Sensory Pathways pilot

An image of a sensory pathway in a school

In the spring of 2023, SENDIASS Southend launched a pilot to trial Sensory Pathways in some key stage 1 and 2 settings. This was developed with the assistance of Amelia Howe, Autism Specialist Teacher from The St. Christopher School.

A bespoke pathway design was also created with Amelia for 2 special schools which were installed in the summer term.

A sensory path is a series of guided movements shown by markings on a floor or wall. As children follow the path and complete the movements, they work-off excess energy whilst developing their gross motor skills. The range of movements on a path can be used to engage different parts of the body and brain, from frog hops to spins and wall pushes. Sensory paths are often positioned on flat surfaces in often underutilised school hallways but can be installed anywhere that can be accessed easily.

Teachers and support staff can use sensory paths as a resource for children with a range of difficulties from attention deficit hyperactivity disorder (ADHD) to sensory processing and self-regulation needs. Building movement or sensory breaks into a child's day can meet the provision in an Individual Support Plan (ISP) or Education Health and Care Plan (EHCP) or be used to make a simple reasonable adjustment for any child.

Access to a sensory path will be beneficial to many children not just those who have special educational needs or require adaptations to the curriculum.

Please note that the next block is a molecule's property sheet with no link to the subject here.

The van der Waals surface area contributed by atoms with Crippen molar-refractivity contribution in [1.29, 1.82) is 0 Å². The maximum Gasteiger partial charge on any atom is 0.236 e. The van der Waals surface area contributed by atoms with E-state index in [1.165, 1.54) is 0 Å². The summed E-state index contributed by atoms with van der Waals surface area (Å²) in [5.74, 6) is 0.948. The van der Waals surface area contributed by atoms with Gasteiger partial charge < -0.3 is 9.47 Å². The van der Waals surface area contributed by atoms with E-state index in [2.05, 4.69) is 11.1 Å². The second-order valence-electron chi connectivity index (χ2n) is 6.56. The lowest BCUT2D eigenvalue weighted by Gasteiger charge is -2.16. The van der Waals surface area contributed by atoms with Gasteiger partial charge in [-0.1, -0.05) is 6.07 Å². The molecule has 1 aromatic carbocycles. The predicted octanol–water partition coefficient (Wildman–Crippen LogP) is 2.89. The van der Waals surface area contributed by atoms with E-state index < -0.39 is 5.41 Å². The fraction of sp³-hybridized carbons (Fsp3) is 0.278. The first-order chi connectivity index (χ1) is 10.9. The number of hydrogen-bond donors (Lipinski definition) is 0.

Pathways are currently being piloted by 7 settings. You can view the picture on this page to see the pathway.

Information on the outcome of the pilots will be provided when it is available.

How the St Christopher School are using sensory pathways to support the needs of individual learners:

"Some learners like to start the day with self-regulation activities, so they can use the pathways as they come into school and transition into their classrooms. Some small groups will use the pathways to provide a sensory break from the classroom environment during the day, or to support transition between activities.

Adults are also able to support individual learners to use the sensory pathways to help with alerting or calming whenever is needed during the school day. Completing the same sequence of activities, in the same pattern, often helps our learners feel calm and safe in school. The links with Zones of Regulation also support our ongoing work across the school with emotional regulation, providing opportunities for learners to express how they feel, and begin to learn how physical activities and sensory input can help them feel ready to learn.

As a school we are now looking into how we can expand on the sensory pathways project, such as developing an outdoor version, and we use the wall graphics to develop fine-motor and pre-writing skills."